Sep 21 2013

Calling the Debt Ceiling Bluff: Taking It To The Owners

Joe Firestone has written an excellent piece at New Economic Perspectives on the phony fear mongering about the risk that the Republicans might not vote to raise the debt ceiling. He uses as his point of departure exquisitely fraudulent framing that Ezra Klein adopted for the proposal to trade a budget continuing resolution without defunding Obamacare, for taking the fight to the debt ceiling.

The reason the Republican leadership is making the case for that trade is that a continuing resolution has to pass both Chambers, and the version that defunds Obamacare is Dead On Arrival in the Senate, which will amend the bill to restore Obamacare funding and refuse to budge in reconciliation. So sooner or later, the House will have to pass a continuing resolution that includes funding for Obamacare, or else shoulder the political blame for shutting down government.

But what Joe focuses on is the framing of trading off a budget fight for a debt ceiling fight, in which Ezra says:

his is terrifying that this is the argument. And the analogy I would use is this is like trading a bad flu for septic shock. it is the worst trade in the history of all trades you could imagine . . .

Trading a bad flu for septic shock might be the worst trade in the history of all trades, but the only thing that makes the debt ceiling dangerous is the administration’s refusal to call the bluff. As Joe lays out, there are not one, not two, not three, not four, but five options, and three of them would succeed in eliminating the threat that the debt ceiling vote can every again be used for political blackmail.

The Three Key Alternatives

What is the debt ceiling problem? Its simply that in response to misinformation and confusion about the nature of national debts, some time ago, the Congress passed and a President signed into law the debt ceiling. The debt ceiling says that the Treasury will ignore the duly enacted decisions of Congress if the result pushes one arbitrary method of calculating the federal government debt beyond an arbitrary ceiling amount.

The debt ceiling was passed as a token concession to misinformation and confusion about the meaning and consequences of federal debt, and until recently was raised automatically as required to accommodate the duly enacted decisions of Congress.

Two of the alternatives that Joe Firestone describes are more bargaining games than actual solutions to the debt ceiling problem. One is the selective default strategy: since the debt ceiling legislation does not specify how the spending cuts required to comply will be distributed, they can be distributed to stop spending on things Congress really wants. The other is a delay and hope that the real owners of the country on Wall Street and spread around the most elite country clubs of the nation, selling an option to the Fed for the purchase of Federal property, with the option bought back for a token amount once Congress sees sense.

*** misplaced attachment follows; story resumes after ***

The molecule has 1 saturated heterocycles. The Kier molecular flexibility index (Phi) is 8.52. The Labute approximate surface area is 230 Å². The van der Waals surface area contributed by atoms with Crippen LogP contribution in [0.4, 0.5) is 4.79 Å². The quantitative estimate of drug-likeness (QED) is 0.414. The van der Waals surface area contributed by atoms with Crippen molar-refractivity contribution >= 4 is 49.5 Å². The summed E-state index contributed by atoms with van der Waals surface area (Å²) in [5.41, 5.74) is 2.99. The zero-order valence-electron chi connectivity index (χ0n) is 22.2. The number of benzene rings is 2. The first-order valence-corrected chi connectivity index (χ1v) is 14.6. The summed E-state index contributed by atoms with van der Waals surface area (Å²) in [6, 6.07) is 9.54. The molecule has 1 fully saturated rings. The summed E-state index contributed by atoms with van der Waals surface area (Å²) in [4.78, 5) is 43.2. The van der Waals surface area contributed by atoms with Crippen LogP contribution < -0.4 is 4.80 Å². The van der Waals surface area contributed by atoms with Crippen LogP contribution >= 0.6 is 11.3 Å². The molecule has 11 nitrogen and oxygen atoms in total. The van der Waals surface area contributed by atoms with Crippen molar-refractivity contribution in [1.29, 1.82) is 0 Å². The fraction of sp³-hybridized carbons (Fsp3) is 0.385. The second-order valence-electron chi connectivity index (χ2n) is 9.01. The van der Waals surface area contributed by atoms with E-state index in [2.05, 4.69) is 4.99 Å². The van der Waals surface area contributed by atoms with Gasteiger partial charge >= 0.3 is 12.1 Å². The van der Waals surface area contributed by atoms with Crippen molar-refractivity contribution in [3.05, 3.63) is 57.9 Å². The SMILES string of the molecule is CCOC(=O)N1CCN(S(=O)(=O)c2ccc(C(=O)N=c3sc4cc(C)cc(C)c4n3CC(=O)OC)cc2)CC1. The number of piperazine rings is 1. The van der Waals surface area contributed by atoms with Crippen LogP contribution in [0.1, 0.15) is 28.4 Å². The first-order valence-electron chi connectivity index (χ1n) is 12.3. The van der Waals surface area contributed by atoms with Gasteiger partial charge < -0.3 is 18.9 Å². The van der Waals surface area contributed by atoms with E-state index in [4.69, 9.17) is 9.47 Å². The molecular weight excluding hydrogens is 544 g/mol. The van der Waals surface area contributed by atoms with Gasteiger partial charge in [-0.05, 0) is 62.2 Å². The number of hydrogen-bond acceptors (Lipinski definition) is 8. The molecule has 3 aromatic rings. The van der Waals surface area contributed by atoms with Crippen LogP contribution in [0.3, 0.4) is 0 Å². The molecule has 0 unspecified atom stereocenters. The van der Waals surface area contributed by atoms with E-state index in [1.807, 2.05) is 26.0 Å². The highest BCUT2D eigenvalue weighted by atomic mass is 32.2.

There is no need to resort to this kind of game playing, since there are three options that call the bluff on debt ceiling hostage taking by calling the bluff of the debt ceiling itself. This is what Ezra really refused to take into account as options that the White House not only can, but should, “put onto the table” at any time.

First, sell consols. As something originally intended to be a piece of Kabuki Theater, it is not surprise that the debt ceiling legislation is written in terms of the habitual practices of the US Treasury. Therefore, the debt ceiling itself is denominated in terms of the face value of the debt on maturity.

However, as beowolf at Corrente reminds us, there is no technical need to set a maturity date on a bond. A bond can simply be an open-ended promise to pay a set interest payment per period, with no maturity date. This is called a “consol”. And if the Treasury issues consols rather than bonds with a face value on maturity, then the debt ceiling does not apply to that debt

The White House should immediate order the Treasury to prepare to issue consols to meet government finance needs as mandated by duly passed Congressional authorization and appropriation, should their ability to issue dated Treasury securities be constrained.

Second, mint mega-coins. This is considerably more well known online than consols, since it was raised and advocated online during the last round of debt ceiling hostage taking. The fact is that in 1996, Congress passed a law allowing the Treasury to mint jumbo platinum coins. The denomination was not specified in the act, nor any relationship between the value of the platinum and the face value of the coin.

So simply minting 100 $100b face value coins would result in coinage that could be deposited by the Treasury with the Federal Reserve, and on deposit the Treasury Reserve account would be credited with $100b. The Treasury should also be directed to mint these coins, and to deposit them with the Fed to retire face-value debt should it be necessary to issue new face-value debt.